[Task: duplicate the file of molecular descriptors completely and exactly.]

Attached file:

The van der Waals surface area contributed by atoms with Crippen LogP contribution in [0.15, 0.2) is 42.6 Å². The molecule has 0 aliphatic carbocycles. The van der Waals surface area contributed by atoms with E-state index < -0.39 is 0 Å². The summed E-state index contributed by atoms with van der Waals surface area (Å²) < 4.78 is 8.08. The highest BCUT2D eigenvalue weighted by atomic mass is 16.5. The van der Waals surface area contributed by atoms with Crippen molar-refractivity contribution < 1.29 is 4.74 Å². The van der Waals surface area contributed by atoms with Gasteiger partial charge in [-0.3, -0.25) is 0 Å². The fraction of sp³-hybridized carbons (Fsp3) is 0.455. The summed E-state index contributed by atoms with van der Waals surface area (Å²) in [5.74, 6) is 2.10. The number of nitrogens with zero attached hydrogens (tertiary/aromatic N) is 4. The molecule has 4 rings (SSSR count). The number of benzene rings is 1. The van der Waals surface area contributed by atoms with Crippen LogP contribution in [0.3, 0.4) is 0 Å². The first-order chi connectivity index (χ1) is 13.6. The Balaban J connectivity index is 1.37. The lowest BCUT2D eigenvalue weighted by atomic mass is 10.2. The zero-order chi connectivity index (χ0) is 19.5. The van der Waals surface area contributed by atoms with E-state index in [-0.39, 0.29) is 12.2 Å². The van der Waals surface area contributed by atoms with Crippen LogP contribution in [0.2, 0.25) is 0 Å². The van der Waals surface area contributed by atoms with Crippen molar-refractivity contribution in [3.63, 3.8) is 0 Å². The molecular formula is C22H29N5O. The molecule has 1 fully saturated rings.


The van der Waals surface area contributed by atoms with Crippen LogP contribution in [0.15, 0.2) is 42.6 Å². The molecule has 0 aliphatic carbocycles. The van der Waals surface area contributed by atoms with E-state index < -0.39 is 0 Å². The summed E-state index contributed by atoms with van der Waals surface area (Å²) < 4.78 is 8.08. The highest BCUT2D eigenvalue weighted by atomic mass is 16.5. The van der Waals surface area contributed by atoms with Crippen molar-refractivity contribution < 1.29 is 4.74 Å². The van der Waals surface area contributed by atoms with Gasteiger partial charge in [-0.3, -0.25) is 0 Å². The fraction of sp³-hybridized carbons (Fsp3) is 0.455. The summed E-state index contributed by atoms with van der Waals surface area (Å²) in [5.74, 6) is 2.10. The number of nitrogens with zero attached hydrogens (tertiary/aromatic N) is 4. The molecule has 4 rings (SSSR count). The number of benzene rings is 1. The van der Waals surface area contributed by atoms with Crippen LogP contribution in [0.3, 0.4) is 0 Å². The first-order chi connectivity index (χ1) is 13.6. The Balaban J connectivity index is 1.37. The lowest BCUT2D eigenvalue weighted by atomic mass is 10.2. The zero-order chi connectivity index (χ0) is 19.5. The van der Waals surface area contributed by atoms with E-state index in [-0.39, 0.29) is 12.2 Å². The van der Waals surface area contributed by atoms with Crippen LogP contribution in [0.2, 0.25) is 0 Å². The van der Waals surface area contributed by atoms with Crippen molar-refractivity contribution in [3.63, 3.8) is 0 Å². The molecular formula is C22H29N5O. The molecule has 1 fully saturated rings.